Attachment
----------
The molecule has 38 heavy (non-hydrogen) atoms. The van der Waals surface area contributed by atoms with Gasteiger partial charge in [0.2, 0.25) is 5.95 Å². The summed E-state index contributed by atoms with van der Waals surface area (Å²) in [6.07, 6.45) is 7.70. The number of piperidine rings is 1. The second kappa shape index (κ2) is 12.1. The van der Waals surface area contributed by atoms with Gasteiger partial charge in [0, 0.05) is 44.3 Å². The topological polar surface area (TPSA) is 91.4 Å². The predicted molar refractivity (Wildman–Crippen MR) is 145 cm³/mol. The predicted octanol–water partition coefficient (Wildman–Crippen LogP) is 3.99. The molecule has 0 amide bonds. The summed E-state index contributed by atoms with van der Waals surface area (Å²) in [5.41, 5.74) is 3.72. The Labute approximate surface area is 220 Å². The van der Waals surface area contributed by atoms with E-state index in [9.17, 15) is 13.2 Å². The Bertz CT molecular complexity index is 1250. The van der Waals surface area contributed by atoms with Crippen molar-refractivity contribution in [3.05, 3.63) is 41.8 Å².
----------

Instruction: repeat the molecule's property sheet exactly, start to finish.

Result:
The molecule has 38 heavy (non-hydrogen) atoms. The van der Waals surface area contributed by atoms with Gasteiger partial charge in [0.2, 0.25) is 5.95 Å². The summed E-state index contributed by atoms with van der Waals surface area (Å²) in [6.07, 6.45) is 7.70. The number of piperidine rings is 1. The second kappa shape index (κ2) is 12.1. The van der Waals surface area contributed by atoms with Gasteiger partial charge in [0, 0.05) is 44.3 Å². The topological polar surface area (TPSA) is 91.4 Å². The predicted molar refractivity (Wildman–Crippen MR) is 145 cm³/mol. The predicted octanol–water partition coefficient (Wildman–Crippen LogP) is 3.99. The molecule has 0 amide bonds. The summed E-state index contributed by atoms with van der Waals surface area (Å²) in [5.41, 5.74) is 3.72. The Labute approximate surface area is 220 Å². The van der Waals surface area contributed by atoms with E-state index in [9.17, 15) is 13.2 Å². The Bertz CT molecular complexity index is 1250. The van der Waals surface area contributed by atoms with Crippen molar-refractivity contribution in [3.05, 3.63) is 41.8 Å².